Black-Scholes: The Math Formula Linked to the Financial Crash. –BBC Reviewed by Momizat on . This piece really has no new information in it, so if you're looking for that, you can stop reading here. Instead, it's for Anglophiles.  Observers of British c This piece really has no new information in it, so if you're looking for that, you can stop reading here. Instead, it's for Anglophiles.  Observers of British c Rating:
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Black-Scholes: The Math Formula Linked to the Financial Crash. –BBC

This piece really has no new information in it, so if you’re looking for that, you can stop reading here. Instead, it’s for Anglophiles.  Observers of British culture.  

The BBC recently posted rather prominently a piece pondering the tragedy of the human condition wistfully, as it so often does.   Well, that’s not quite what the article was about.  Actually, it’s rather hard to tell what the article is about!

BBC begins by saying that those guys on Wall Street use algorithms and financial models—and one model in particular, it tells us in the first paragraph—”helped to blow up the world” . . . but before telling us who says that about Black-Scholes, the BBC first meanders back to ancient Japan where we learn about the Dojima Rice Exchanges in 17th Century, and how markets work.  Then we get to hear a good deal of Myron Scholes’ biography. 

Finally, in the piece’s fourteenth paragraph, we finally learn that there is apparently one “Ian Stewart, whose book argues that Black-Scholes was a dangerous invention.”

The BBC never tells us what that book is, so you’ll have to look it up.  (We did, and think it’s Seventeen Equations that Changed the World.)

Finally, the article concludes:  But can we really blame Black-Scholes for the financial crash?   Well, no.  Not really.  But you know:  It’s a dangerous tool.  Like, say, fire.  Or for that matter, the automobile, airplane, and pretty much everything else in the modern world.  

(It’s kind of like those news show teasers:  “Coming up!  At 10 p.m.  Do pineapples cause cancer?  Tune in to find out!”   And you see that teaser for an hour or two before the show, and then at the beginning of the show, and even halfway through it, and then you get to the end of the show and find out that actually . . . No.  Pineapples don’t cause cancer.  Or at least there’s currently no reason to believe they do.  But somebody was concerned!)

Ian Stewart claims that the Black-Scholes equation changed the world. Does he really believe that mathematics caused the financial crisis?

“It was abuse of their equation that caused trouble, and I don’t think you can blame the inventors of an equation if somebody else comes along and uses it badly,” he says.

“And it wasn’t just that equation. It was a whole generation of other mathematical models and all sorts of other techniques that followed on its heels. But it was one of the major discoveries that opened the door to all this.”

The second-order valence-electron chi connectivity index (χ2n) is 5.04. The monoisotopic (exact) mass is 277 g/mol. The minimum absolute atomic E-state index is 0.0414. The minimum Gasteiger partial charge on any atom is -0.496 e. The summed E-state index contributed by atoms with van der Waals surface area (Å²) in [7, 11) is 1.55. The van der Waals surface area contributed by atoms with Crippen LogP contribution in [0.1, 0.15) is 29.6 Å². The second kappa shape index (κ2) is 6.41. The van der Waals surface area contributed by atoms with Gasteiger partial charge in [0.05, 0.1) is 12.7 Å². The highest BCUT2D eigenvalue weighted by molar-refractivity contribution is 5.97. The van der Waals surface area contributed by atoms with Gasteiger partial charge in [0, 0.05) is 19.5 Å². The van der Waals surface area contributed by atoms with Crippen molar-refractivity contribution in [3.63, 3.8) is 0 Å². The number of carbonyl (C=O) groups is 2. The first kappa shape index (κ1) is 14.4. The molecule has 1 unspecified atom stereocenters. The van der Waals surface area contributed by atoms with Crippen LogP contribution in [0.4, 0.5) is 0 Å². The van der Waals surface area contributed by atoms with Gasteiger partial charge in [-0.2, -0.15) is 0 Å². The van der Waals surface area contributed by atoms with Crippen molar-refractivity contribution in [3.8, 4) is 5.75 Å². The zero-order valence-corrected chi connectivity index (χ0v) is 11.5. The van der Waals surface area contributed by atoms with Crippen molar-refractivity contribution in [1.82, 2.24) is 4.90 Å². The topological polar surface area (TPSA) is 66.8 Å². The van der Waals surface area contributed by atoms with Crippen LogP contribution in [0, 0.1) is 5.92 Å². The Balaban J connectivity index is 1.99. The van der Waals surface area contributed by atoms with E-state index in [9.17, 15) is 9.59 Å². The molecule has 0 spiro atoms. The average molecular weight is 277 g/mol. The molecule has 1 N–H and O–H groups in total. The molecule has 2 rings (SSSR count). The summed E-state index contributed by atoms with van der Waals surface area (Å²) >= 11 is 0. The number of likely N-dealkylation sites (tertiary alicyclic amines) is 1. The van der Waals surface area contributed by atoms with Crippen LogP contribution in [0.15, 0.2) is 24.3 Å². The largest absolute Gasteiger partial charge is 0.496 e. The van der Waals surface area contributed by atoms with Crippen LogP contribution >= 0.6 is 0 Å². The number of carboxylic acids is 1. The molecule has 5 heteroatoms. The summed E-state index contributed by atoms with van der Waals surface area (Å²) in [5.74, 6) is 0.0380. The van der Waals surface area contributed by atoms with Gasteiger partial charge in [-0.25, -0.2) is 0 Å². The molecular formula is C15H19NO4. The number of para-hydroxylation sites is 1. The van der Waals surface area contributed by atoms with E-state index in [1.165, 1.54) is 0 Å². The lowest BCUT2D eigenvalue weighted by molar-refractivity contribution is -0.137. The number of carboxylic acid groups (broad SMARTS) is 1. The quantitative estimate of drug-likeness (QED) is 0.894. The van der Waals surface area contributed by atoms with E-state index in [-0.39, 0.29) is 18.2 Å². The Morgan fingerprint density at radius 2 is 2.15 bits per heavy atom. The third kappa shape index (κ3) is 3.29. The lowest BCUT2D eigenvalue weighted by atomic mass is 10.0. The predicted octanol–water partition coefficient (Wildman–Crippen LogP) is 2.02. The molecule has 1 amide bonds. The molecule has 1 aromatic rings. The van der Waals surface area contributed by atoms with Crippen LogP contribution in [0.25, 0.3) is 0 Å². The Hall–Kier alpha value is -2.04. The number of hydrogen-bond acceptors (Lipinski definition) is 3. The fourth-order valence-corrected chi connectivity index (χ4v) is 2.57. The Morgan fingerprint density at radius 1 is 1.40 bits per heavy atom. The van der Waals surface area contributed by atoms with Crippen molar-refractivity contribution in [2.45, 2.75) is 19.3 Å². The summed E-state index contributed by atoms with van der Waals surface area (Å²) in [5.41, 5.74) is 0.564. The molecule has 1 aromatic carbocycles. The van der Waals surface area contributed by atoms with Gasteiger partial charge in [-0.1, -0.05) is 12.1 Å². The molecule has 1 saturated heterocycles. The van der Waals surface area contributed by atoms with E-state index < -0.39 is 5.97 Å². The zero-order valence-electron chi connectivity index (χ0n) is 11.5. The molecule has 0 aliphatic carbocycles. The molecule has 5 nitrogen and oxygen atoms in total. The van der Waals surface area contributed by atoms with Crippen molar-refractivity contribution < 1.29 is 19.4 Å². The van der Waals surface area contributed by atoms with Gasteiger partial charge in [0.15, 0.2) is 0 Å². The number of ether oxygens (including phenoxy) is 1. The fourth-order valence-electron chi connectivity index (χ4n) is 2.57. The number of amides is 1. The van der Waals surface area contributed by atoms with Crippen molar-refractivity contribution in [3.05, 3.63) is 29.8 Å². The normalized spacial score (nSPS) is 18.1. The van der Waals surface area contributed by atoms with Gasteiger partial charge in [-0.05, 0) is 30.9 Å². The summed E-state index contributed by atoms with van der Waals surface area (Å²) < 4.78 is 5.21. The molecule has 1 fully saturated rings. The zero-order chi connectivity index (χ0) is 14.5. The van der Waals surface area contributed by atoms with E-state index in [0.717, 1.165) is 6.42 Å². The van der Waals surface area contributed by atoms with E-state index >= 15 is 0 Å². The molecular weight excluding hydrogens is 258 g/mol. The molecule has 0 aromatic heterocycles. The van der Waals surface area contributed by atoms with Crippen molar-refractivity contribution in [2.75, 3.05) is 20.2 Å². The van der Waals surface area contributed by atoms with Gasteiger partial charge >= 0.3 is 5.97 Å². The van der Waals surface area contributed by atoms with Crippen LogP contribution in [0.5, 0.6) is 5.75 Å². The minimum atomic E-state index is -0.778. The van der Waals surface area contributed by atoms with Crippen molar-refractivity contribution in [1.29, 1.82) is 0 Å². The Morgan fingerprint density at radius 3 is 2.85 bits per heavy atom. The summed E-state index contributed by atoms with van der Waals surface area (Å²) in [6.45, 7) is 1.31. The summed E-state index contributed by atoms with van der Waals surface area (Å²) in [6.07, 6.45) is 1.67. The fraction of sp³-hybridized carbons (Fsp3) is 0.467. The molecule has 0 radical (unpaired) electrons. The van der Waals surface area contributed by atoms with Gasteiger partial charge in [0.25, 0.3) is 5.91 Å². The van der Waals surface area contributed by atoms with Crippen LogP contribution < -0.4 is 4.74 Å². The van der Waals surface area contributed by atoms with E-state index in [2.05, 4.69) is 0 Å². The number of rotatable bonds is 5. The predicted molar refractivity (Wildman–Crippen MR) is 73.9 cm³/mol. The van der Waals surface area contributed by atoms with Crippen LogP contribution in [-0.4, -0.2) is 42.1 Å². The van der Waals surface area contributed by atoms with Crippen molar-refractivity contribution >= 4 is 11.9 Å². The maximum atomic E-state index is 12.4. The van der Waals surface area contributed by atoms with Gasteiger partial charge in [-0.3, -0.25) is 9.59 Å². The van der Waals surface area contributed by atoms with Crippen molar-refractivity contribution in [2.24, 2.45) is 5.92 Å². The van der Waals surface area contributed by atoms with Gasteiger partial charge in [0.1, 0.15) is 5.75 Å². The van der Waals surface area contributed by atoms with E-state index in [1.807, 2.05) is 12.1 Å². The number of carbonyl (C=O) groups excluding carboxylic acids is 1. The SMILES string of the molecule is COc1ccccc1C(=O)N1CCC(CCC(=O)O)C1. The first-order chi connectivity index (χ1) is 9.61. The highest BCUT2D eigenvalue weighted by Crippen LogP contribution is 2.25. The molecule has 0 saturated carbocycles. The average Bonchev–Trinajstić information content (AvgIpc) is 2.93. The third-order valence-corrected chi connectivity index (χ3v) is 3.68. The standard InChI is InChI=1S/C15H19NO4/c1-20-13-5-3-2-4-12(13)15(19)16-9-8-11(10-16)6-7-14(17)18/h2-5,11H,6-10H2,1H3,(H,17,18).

Black-Scholes changed the culture of Wall Street, from a place where people traded based on common sense, experience and intuition, to a place where the computer said yes or no.

But is it really fair to blame Black-Scholes for what followed it? “The Black-Scholes technology has very specific rules and requirements,” says Scholes. “That technology attracted or caused investment banks to hire people who had quantitative or mathematical skills. I accept that. They then developed products or technologies of their own.”

Not all of those subsequent technologies, says Scholes, were good enough. “[Some] had assumptions that were wrong, or they used data incorrectly to calibrate their models, or people who used [the] models didn’t know how to use them.”

Scholes argues there is no going back. “The fundamental issue is that quantitative technologies in finance will survive, and will grow, and will continue to evolve over time,” he says.

But for Ian Stewart, the story of Black-Scholes – and of Long-Term Capital Management – is a kind of morality tale. “It’s very tempting to see the financial crisis and various things which led up to it as sort of the classic Greek tragedy of hubris begets nemesis,” he says.

“You try to fly, you fly too close to the sun, the wax holding your wings on melts and you fall down to the ground. My personal view is that it’s not just tempting to do that but there is actually a certain amount of truth in that way of thinking. I think the bankers’ hubris did indeed beget nemesis. But the big problem is that it wasn’t the bankers on whom the nemesis descended – it was the rest of us.”

There will always be an England.  One that longs for the simpler times of a country life.   In fact, the author of this BBC piece seems rather thrown out of sorts by the whole modern world, and we wondered it perhaps the folks at the BBC might benefit from reading Kevin Kelly’s Interview with Kirkpatrick Sale from some years back.  Two decades ago.  The good old days. 

If you look at the Black-Scholes Formula Too Closely, for Too Long, It’s Said Your Head Might Explode

We aren’t the first to notice the curious oddity of this piece. In the U.K. itself, the Financial TimesAlphaVille blog beat us to it.   Read the whole BBC piece here. 


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